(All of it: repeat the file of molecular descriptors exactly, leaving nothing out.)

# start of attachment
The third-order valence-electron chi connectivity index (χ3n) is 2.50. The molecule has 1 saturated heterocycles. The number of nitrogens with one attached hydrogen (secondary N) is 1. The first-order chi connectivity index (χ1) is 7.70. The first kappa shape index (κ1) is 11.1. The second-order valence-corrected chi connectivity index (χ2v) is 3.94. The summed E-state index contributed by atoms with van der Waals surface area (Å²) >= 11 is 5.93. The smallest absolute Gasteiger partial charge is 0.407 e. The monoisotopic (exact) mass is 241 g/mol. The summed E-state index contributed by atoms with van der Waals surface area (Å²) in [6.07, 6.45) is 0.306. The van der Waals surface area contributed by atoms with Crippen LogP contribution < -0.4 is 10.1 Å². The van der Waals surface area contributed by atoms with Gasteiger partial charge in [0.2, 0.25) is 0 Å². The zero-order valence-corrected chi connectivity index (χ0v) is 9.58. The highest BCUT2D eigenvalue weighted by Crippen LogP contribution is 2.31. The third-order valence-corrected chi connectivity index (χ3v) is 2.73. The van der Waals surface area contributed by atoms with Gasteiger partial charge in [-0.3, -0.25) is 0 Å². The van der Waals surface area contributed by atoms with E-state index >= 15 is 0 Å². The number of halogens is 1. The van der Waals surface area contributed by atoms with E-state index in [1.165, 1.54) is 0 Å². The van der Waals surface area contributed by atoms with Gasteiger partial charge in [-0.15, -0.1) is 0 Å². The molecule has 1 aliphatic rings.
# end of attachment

The third-order valence-electron chi connectivity index (χ3n) is 2.50. The molecule has 1 saturated heterocycles. The number of nitrogens with one attached hydrogen (secondary N) is 1. The first-order chi connectivity index (χ1) is 7.70. The first kappa shape index (κ1) is 11.1. The second-order valence-corrected chi connectivity index (χ2v) is 3.94. The summed E-state index contributed by atoms with van der Waals surface area (Å²) >= 11 is 5.93. The smallest absolute Gasteiger partial charge is 0.407 e. The monoisotopic (exact) mass is 241 g/mol. The summed E-state index contributed by atoms with van der Waals surface area (Å²) in [6.07, 6.45) is 0.306. The van der Waals surface area contributed by atoms with Crippen LogP contribution < -0.4 is 10.1 Å². The van der Waals surface area contributed by atoms with Gasteiger partial charge in [0.2, 0.25) is 0 Å². The zero-order valence-corrected chi connectivity index (χ0v) is 9.58. The highest BCUT2D eigenvalue weighted by Crippen LogP contribution is 2.31. The third-order valence-corrected chi connectivity index (χ3v) is 2.73. The van der Waals surface area contributed by atoms with Gasteiger partial charge in [-0.3, -0.25) is 0 Å². The van der Waals surface area contributed by atoms with E-state index >= 15 is 0 Å². The number of halogens is 1. The van der Waals surface area contributed by atoms with E-state index in [1.165, 1.54) is 0 Å². The van der Waals surface area contributed by atoms with Gasteiger partial charge in [-0.15, -0.1) is 0 Å². The molecule has 1 aliphatic rings.